“Always” reaches as far back as the 1880s, when the Stewart family and Butler University began influencing each other. 

Planting The Family Tree

Hilton U. Brown was still a Butler student when he fell in love with coed Jennie Hannah. After they married, Brown went on to become Butler College Director in 1885 and Board President from 1903 to 1955. 

He’d also eventually be known as Sarah’s great-great-great-grandfather.

“Hilton Brown’s very strong commitment to Butler has extended throughout the family and has always been a big source of pride,” her dad said.

Sarah will encounter plenty of family members’ names throughout campus. 

Her uncle John W. Stewart ’96 DDS commissioned the bulldog sculpture in front of Atherton, a building named after Brown’s son-in-law John W. Atherton. Great-grandfather James Stewart ’34 received a Butler Alumni Achievement Award and is in the Butler Athletic Hall of Fame, along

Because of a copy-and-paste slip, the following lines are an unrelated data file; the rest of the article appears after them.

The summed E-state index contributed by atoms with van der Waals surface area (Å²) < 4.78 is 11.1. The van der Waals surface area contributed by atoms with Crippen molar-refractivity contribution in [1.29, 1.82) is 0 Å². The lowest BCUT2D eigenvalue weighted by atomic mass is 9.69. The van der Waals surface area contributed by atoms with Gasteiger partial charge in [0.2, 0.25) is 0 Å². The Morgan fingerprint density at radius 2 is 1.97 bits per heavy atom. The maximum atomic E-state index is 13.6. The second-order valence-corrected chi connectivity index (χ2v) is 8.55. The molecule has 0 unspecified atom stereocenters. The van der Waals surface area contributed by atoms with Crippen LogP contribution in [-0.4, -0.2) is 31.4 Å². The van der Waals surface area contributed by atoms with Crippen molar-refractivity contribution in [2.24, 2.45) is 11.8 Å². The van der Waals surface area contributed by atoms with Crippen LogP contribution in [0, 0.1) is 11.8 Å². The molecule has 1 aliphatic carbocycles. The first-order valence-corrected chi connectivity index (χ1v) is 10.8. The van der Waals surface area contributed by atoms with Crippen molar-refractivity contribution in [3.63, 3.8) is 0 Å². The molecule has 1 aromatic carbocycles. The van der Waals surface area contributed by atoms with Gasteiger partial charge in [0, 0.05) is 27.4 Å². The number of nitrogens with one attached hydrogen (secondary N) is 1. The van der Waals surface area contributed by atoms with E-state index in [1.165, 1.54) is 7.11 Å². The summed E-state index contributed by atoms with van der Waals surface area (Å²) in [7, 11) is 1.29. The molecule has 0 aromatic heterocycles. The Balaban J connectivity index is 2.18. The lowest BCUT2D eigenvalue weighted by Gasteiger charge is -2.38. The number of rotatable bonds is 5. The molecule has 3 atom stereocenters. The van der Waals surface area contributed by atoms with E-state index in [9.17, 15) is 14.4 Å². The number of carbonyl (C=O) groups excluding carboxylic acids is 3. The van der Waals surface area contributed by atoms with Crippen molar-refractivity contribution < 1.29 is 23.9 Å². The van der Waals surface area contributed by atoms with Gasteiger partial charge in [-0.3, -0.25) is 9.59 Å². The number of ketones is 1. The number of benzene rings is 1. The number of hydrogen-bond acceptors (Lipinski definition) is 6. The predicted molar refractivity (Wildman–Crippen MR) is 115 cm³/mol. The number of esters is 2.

with great-uncle Kent Stewart ’60 JD and great-great-uncle Robert Stewart ’35 PhD. Brown’s brother, Demarchus, was Butler’s President for only one year in 1906. Hilton U. Brown Jr. was honored with a painting still in Robertson Hall. Great-great-aunt Jean Brown Wagoner is a children’s author. 

Sarah finds comfort in such a legacy.

“I love Butler because it’s a smaller community that reminds me of family. When I see my family all over campus, it means a lot to me,” she said.

The line extending directly from Hilton U. Brown to Sarah Stewart goes like this:

Sarah’s great-great-great grandparents—Hilton U. Brown 1880 and fellow Butler student Jennie Hannah married and had 10 children, most of whom went to Butler.